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At the street market in the port of Callao
After two more days at sea, Callao would be our only port in Peru. Once again, Callao would serve as an entry point to the “real” tourist destination: Lima, the capital of Peru.
Princess Patter: Once the stomping grounds of the Inca Empire, Lima was taken over by Spanish conquistadors in the 16th century. Today, the Historic Center of Lima is a UNESCO World Heritage Site, where you can view the 1,600 renowned balconies built during its viceroyalty era, in addition to such impressive colonial structure as the San Francisco Monastery and Cathedral. Peruse the gilded exhibits at Lima’s Gold Museum, or watch an entertaining presentation by the famed Peruvian “prancing horses” at a hacienda in the country.
For our only Peruvian experience, Gail reserved one of Princess Cruises’ excursions. We would take an all-day bus ride, touring the city and museum. Then we would head out into the country where we would view some Incan ruins and visit a hacienda for lunch. At the hacienda, Peru’s “prancing horses” have a unique gait: instead of moving their opposite feet at the same time, they move their same-side feet at the same time. As a result, their ride is absolutely smooth.
In order to make the ship’s scheduled port departure at 3:30 pm, we would have to begin the tour at 7:10 am. This meant setting the alarm for 5:30 am.
We were up bright and early. As usual, we stepped out on deck to see what the port looked like. It was so foggy that we couldn’t see a thing. We stepped out on the other side. Nothing but fog.
The view from the starboard side of the ship
The view from the port side of the ship
At 7:00 am during breakfast, the captain came over the loudspeaker. We were not in Callao. Instead, we were anchored three miles offshore. The port was closed due to fog. The captain had no idea when we would dock, but it would not be until the fog lifted. We were due for a long wait.
During our long wait, we saw dozens of jellyfish congregate around the ship
The hours ticked by. The captain made periodic announcements, informing us that Callao was also a fueling stop, and that we were in danger of going no further in our cruise if we couldn’t make port. At noon, the fog had still not lifted. Assuming that our tour would be severely truncated if not outright cancelled, we decided to get lunch up at Horizon Court.
While eating lunch, we saw a small pilot boat come up alongside ship. Sure enough, the captain announced that we were finally going to Callao.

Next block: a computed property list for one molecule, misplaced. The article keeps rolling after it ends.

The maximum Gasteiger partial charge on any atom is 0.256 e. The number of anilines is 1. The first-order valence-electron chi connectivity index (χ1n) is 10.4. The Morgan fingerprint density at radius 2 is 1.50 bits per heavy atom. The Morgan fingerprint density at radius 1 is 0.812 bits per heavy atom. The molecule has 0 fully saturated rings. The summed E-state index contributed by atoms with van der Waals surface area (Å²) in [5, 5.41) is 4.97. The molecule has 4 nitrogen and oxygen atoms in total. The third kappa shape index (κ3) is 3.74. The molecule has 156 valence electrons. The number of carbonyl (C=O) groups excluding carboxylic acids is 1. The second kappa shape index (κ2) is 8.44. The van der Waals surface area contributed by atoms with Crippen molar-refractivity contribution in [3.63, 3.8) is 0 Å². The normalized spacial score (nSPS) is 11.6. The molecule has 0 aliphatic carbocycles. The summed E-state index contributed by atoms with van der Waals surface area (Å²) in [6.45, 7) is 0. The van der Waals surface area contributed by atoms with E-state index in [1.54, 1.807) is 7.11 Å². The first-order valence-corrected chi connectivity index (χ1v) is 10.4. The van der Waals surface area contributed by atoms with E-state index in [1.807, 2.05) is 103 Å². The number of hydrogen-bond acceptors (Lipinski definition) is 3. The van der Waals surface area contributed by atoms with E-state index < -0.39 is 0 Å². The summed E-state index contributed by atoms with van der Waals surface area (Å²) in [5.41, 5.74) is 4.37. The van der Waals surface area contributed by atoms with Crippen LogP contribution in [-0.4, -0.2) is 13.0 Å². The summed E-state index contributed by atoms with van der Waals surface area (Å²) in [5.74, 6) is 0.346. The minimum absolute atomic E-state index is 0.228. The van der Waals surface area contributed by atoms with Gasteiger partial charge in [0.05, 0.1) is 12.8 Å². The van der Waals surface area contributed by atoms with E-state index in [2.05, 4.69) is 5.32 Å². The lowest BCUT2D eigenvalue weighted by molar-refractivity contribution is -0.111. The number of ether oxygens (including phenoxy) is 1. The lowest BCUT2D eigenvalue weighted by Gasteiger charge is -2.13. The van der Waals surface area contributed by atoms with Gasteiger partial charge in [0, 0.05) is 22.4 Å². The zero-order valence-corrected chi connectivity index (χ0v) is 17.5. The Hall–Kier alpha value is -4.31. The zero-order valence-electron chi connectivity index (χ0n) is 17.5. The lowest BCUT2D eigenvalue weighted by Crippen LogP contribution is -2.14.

Our port departure would be pushed back until 6:30 pm. All tours were now scheduled to depart at 1:00 pm. Gail was already leaning toward cancelling our excursion. She was further miffed when she was informed that we wouldn’t even learn our revised itinerary until we were already on the tour bus.
Our arrival in the port of Callao (we have no idea what all those cars are for)
We dutifully debarked from the ship when our tour number was called, and headed down the long line of waiting buses. Gail had to pry her answers out of the tour guide. We would not be going to the Incan ruins. We would still have a scenic country tour, but Gail was concerned that we wouldn’t be able to see anything in the fog. We would still have a hacienda lunch, but we had already eaten. Gail cancelled our tour.
We debarked to find dozens of tour busees that must have been waiting there for hours
This left several hours to see Callao itself. All of our advance information told us that Callao is not a friendly or safe city. It is so bad that taxi drivers are known to pepper-spray and mug their own fares before abandoning them on the side of the road.
We were advised to stay in a secured area adjacent to the dock. Fortunately, there were several street vendors and a small market set up for us. (We imagine that the poor vendors had been standing there all day waiting for our ship to arrive.) So we spent the next several hours shopping. We picked up some souvenirs for the grand kids, including a baby doll (with her own passport) for our new granddaughter Avery.
There were some safe vendor stalls set up on the dock
There was also a safe indoor market set up across the street
It was a disappointing day – certainly not the day we expected – but it was not a total loss. We were able to see a performance of Peruvian folk dancers who came aboard ship.
Russell also surprised Gail with a little stuffed cui (gunea pig) made of soft alpaca fur that he bought at the street market. She walked around the ship with it in her arms, convincing people that she had a live animal. She has named it “Callao.”
Gail with “Callao” the cui
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